Advertising spending lags behind confidence in economy

Expenditure remains ‘fragile’ despite more positive mood, industry barometer finds


The sensitivity of advertising spending to the prevailing economic winds continued in the final three months of 2013, the Association of Advertisers in Ireland’s expenditure barometer suggests.

The seasonally adjusted trend in advertising expenditure reacted positively to the gradual improvement in economic conditions during the first three quarters of last year, but weakened in line with gross domestic product (GDP) in the fourth quarter.

On a year-on-year basis, advertising expenditure fell 0.3 per cent in the final quarter of 2013, during which time GDP declined 1.4 per cent, according to the report by economist Jim Power.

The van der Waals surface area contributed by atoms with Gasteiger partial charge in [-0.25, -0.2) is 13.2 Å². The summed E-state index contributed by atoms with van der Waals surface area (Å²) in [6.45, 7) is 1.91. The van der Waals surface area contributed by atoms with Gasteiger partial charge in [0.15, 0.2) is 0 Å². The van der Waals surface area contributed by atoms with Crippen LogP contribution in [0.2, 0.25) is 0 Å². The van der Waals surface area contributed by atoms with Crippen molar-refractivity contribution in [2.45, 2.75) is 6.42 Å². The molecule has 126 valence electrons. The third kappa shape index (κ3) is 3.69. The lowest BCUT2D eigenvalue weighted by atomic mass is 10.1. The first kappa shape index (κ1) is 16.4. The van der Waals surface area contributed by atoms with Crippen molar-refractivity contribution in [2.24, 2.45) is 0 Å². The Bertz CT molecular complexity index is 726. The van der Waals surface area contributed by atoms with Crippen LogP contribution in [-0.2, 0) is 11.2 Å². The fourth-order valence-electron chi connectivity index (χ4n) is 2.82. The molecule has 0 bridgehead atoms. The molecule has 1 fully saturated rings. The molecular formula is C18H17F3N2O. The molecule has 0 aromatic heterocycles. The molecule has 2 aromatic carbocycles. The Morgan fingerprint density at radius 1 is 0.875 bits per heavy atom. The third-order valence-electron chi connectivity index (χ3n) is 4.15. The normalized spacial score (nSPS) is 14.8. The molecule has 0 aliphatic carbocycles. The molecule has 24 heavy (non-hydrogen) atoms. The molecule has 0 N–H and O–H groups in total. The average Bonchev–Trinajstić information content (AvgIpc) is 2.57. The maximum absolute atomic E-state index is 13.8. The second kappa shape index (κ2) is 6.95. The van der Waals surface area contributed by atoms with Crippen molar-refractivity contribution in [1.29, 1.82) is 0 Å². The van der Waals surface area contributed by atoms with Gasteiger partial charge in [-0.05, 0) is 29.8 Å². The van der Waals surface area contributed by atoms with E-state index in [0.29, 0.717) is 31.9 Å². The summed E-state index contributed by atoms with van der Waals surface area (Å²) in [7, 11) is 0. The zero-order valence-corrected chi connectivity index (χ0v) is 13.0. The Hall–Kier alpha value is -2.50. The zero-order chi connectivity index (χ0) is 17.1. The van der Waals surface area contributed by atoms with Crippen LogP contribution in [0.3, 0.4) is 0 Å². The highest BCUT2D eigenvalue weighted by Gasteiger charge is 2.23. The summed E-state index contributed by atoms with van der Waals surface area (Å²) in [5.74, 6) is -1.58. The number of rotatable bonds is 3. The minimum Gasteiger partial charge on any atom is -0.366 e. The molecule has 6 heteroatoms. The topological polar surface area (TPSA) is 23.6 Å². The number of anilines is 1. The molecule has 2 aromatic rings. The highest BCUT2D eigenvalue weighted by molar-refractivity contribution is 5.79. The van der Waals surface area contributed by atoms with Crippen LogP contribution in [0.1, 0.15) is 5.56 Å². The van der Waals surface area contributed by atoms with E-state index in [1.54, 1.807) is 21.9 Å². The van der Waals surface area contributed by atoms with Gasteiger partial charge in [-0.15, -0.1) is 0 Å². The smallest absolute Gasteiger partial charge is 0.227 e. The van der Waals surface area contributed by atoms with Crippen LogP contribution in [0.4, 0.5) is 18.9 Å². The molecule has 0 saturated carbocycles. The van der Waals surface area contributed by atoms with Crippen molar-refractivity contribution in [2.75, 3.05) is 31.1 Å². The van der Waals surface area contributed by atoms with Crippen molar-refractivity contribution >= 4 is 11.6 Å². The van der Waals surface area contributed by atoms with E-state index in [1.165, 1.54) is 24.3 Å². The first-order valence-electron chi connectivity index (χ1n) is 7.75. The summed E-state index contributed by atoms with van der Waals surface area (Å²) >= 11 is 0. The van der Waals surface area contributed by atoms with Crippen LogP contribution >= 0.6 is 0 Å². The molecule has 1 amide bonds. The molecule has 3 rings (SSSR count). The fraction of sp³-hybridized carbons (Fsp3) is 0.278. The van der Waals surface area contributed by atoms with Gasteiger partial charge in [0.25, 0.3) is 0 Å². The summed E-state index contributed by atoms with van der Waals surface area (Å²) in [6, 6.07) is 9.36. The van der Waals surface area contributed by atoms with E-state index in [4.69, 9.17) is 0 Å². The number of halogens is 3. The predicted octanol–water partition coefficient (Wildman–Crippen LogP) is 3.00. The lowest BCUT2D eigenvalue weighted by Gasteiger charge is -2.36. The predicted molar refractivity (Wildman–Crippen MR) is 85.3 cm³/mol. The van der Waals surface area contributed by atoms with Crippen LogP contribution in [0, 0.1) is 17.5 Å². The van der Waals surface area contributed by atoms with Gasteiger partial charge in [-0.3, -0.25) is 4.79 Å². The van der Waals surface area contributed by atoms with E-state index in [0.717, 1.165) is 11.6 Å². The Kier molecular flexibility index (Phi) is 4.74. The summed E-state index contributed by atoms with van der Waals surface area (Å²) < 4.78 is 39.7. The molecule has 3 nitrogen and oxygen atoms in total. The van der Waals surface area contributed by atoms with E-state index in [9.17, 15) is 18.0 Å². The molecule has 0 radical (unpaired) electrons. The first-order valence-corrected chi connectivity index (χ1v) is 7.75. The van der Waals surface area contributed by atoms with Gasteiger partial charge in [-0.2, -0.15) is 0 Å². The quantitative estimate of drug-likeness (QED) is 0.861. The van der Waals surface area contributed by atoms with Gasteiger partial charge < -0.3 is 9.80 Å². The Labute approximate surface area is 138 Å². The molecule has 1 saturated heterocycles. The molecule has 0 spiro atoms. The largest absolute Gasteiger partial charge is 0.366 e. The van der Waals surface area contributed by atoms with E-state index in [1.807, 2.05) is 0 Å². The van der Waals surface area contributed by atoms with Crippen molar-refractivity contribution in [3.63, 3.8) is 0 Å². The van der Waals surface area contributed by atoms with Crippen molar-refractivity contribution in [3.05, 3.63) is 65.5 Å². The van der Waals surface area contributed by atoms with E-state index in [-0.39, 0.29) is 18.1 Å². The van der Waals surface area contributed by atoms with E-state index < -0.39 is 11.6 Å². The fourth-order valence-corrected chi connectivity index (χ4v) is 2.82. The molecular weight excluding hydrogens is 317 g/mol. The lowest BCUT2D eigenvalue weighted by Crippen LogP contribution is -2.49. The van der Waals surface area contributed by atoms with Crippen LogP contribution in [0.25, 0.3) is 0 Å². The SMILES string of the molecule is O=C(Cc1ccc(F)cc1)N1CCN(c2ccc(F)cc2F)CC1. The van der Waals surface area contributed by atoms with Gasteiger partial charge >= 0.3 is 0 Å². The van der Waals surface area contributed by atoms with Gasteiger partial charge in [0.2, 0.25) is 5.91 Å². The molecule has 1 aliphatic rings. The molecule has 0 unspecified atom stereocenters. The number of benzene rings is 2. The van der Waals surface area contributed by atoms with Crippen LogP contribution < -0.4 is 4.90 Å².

Advertising spending trends continue to lag behind a pattern of growth in business confidence and consumer confidence, which is at its highest point in almost seven years.

“There is a marked divergence between consumer confidence, which is now on a strong upward trend and advertising expenditure, which is still very fragile,” says Power.

“It is likely that if business confidence continues to gradually improve during 2014, which is expected, a gradual improvement in expenditure on advertising could be soon,” he adds.

History lessons
However, although there are now “tentative signs of stabilisation” in ad spending, history suggests the recovery in budgets will lag the economic recovery.

“Business success and job creation are heavily dependent on being able to market goods and services properly, and without adequate marketing activity, both will be undermined,” warns Power.

The AAI barometer is designed to track trends in advertising as the industry emerges from recession that saw budgets slashed.

Between the final quarter of 2008 and the final quarter of 2013, overall advertising expenditure in Ireland declined 10.6 per cent.

But all mediums did not suffer equally – spending on traditional media (press, television, radio, outdoor and cinema) fell by 18.7 per cent, while online advertising increased by 65.5 per